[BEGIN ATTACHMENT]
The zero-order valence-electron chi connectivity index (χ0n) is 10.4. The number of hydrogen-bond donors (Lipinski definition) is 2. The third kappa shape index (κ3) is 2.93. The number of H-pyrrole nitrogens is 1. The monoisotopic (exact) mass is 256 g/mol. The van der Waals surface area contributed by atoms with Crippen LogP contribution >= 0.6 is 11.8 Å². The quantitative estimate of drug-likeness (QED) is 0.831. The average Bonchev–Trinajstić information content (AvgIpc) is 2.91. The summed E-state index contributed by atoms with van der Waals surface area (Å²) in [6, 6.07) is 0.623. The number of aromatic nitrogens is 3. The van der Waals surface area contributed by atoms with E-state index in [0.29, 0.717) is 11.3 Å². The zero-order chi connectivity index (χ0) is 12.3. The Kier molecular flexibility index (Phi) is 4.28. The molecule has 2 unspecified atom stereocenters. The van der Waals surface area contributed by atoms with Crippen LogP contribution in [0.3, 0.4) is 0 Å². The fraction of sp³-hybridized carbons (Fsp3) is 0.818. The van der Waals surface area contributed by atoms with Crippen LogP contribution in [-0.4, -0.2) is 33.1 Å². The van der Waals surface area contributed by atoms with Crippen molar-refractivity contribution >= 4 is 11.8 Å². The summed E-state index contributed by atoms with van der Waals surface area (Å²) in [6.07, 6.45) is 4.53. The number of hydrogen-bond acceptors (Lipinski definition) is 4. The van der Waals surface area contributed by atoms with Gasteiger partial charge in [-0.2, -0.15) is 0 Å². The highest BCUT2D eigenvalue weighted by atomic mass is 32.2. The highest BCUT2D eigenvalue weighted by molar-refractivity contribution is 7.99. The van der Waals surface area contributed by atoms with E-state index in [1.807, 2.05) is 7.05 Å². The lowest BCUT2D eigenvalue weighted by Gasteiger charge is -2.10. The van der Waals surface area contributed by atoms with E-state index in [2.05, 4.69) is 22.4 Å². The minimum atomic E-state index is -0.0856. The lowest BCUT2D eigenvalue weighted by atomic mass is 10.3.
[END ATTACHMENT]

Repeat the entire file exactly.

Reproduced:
The zero-order valence-electron chi connectivity index (χ0n) is 10.4. The number of hydrogen-bond donors (Lipinski definition) is 2. The third kappa shape index (κ3) is 2.93. The number of H-pyrrole nitrogens is 1. The monoisotopic (exact) mass is 256 g/mol. The van der Waals surface area contributed by atoms with Crippen LogP contribution >= 0.6 is 11.8 Å². The quantitative estimate of drug-likeness (QED) is 0.831. The average Bonchev–Trinajstić information content (AvgIpc) is 2.91. The summed E-state index contributed by atoms with van der Waals surface area (Å²) in [6, 6.07) is 0.623. The number of aromatic nitrogens is 3. The van der Waals surface area contributed by atoms with E-state index in [0.29, 0.717) is 11.3 Å². The zero-order chi connectivity index (χ0) is 12.3. The Kier molecular flexibility index (Phi) is 4.28. The molecule has 2 unspecified atom stereocenters. The van der Waals surface area contributed by atoms with Crippen LogP contribution in [0.3, 0.4) is 0 Å². The fraction of sp³-hybridized carbons (Fsp3) is 0.818. The van der Waals surface area contributed by atoms with Crippen LogP contribution in [-0.4, -0.2) is 33.1 Å². The van der Waals surface area contributed by atoms with Crippen molar-refractivity contribution >= 4 is 11.8 Å². The summed E-state index contributed by atoms with van der Waals surface area (Å²) in [6.07, 6.45) is 4.53. The number of hydrogen-bond acceptors (Lipinski definition) is 4. The van der Waals surface area contributed by atoms with Gasteiger partial charge in [-0.2, -0.15) is 0 Å². The highest BCUT2D eigenvalue weighted by atomic mass is 32.2. The highest BCUT2D eigenvalue weighted by molar-refractivity contribution is 7.99. The van der Waals surface area contributed by atoms with E-state index in [1.807, 2.05) is 7.05 Å². The lowest BCUT2D eigenvalue weighted by Gasteiger charge is -2.10. The van der Waals surface area contributed by atoms with E-state index in [2.05, 4.69) is 22.4 Å². The minimum atomic E-state index is -0.0856. The lowest BCUT2D eigenvalue weighted by atomic mass is 10.3.